Santa Cruz County in California is trying more youth as adults in the court system. Photo via Penny Mathews.
A new study by the Center on Juvenile and Criminal Justice in California suggests that Santa Cruz County, compared to other counties in California, is more likely to try juvenile offenders as “adults” for severe crimes. The study aims at studying the effects of Proposition 21 on Californian society.
Proposition 21 was passed in the year 2002. It gives prosecutors – when faced with an issue of a serious crime involving a minor – the power to move the juvenile case to an adult court. Among many other provisions, it also seeks to weaken the confidentiality rights of minors involved in serious crimes.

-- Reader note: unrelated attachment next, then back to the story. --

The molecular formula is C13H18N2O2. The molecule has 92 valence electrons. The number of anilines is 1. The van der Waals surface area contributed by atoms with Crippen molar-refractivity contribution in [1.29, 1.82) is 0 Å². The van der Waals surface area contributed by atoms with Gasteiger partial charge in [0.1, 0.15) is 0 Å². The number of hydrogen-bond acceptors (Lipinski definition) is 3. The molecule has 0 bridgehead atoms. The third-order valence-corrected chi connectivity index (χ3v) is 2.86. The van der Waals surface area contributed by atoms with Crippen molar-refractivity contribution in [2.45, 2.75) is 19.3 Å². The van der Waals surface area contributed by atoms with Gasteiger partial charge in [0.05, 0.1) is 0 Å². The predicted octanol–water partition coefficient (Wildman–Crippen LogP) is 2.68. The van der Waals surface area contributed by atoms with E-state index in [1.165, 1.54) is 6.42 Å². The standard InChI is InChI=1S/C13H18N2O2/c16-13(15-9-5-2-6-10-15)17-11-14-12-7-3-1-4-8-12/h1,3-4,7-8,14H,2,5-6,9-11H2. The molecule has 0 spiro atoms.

The study reveals the following statistics: Prosecutors filed more than 4,042 cases in the six year period of 2003-2009. Santa Cruz County had filed direct cases at the rate of 31.4 per 1,000 cases – the state average being 25.4 per 1,000.
Primarily aimed at putting a stop to youth gang violence, the report suggests that Prosecution 21 has had no “demonstrable” effect on youth crime rates. The report came up with a curious revelation: the 28 counties that used the law at lower-than-average rates showed a significant reduction in youth crimes, as compared to the 30 counties that used it at higher-than-average rates!
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